Submitting Problems to the Moot Court Casebook
Anyone, including current students, faculty members, or practitioners, may submit a Moot Court Problem to the Casebook provided it meets our guidelines (check out our sample Record and Bench Memo to see what we’re looking for).
We consider all problems submitted to us between January 1 and August 1 of each calendar year. Our review process takes place after submissions close in August, though we can expedite approval on request.
The Moot Court Casebook is of the law journals at NYU School of Law, and we ensure authors are publicly credited for their contributions to the journal; note however the problems themselves are accessible only to faculty and firm subscribers (so as to preserve their usefulness for assessed coursework and competitions).
The National Moot Court Problem Writing Competition
NYU School of Law is pleased to announce the first annual National Moot Court Problem Student Writing Competition. This competition is open to moot court problems written while the author is a student (JD or graduate) at an accredited law school in the United States. Authors may not have graduated from law school prior to December 1, 2015.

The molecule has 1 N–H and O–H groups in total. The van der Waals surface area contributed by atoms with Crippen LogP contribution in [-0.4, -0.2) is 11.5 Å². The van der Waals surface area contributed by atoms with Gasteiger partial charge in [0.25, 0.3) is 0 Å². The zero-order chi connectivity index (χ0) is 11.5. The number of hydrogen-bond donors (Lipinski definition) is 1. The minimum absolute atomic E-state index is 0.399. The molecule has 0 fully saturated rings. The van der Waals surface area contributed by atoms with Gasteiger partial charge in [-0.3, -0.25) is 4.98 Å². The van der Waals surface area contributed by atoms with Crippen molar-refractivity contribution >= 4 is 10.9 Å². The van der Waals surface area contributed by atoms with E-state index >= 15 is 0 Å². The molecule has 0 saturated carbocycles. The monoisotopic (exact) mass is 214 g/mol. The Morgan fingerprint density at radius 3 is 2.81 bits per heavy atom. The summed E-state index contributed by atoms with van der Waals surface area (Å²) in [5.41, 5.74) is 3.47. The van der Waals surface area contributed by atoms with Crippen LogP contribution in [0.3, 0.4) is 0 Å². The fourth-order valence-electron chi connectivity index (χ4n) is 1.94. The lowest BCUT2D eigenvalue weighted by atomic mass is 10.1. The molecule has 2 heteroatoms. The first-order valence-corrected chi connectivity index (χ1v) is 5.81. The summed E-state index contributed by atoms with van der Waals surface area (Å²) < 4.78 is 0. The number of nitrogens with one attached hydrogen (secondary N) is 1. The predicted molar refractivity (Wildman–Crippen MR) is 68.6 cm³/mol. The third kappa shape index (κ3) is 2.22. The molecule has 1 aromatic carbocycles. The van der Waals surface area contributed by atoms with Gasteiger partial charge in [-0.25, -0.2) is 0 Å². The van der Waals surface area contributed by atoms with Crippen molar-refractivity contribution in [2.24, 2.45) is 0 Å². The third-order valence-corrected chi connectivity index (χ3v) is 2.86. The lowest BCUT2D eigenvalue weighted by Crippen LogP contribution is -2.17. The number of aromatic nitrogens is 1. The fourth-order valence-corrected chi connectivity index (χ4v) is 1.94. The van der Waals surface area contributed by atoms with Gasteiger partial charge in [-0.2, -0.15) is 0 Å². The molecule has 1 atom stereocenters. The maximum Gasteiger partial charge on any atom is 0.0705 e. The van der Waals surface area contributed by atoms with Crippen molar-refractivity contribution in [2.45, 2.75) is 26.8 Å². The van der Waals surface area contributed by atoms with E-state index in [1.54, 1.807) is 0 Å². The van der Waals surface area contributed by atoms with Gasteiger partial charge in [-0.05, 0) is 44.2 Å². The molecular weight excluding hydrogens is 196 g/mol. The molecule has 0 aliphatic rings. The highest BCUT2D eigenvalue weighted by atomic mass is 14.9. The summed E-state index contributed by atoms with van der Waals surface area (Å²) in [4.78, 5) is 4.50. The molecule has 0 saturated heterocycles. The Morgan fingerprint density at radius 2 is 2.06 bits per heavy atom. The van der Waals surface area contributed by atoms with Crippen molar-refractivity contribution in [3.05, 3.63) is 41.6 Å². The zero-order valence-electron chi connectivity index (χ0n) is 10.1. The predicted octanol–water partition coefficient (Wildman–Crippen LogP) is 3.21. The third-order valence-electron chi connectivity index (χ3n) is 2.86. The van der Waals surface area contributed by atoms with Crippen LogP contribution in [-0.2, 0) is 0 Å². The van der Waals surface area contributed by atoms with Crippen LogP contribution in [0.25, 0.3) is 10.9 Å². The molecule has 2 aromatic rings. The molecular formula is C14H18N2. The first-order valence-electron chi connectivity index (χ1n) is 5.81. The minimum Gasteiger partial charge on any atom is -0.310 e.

Entries must include a Record including all of the materials to be given to students or competitors using the problem for a moot court activity and a Bench Memo for judges discussing the legal issues raised in the Problem and anticipated arguments to be made in briefs and oral argument. For more details on submission requirements, please see the full rules of the competition.
Problems will be screened by members of the NYU Moot Court Board; shortlisted problems will be assessed by a distinguished panel of faculty and judges. Our focus is to find the problem that most effectively explores legal frontiers in a way that makes the problem an exceptional educational tool.
The following prizes may be awarded by the Moot Court Board: First Place: $2000, Second Place: $1000, Third Place: $500. The first, second, and third placed Problems will be published in the NYU Moot Court Casebook, the nation’s only compilation of moot court problems.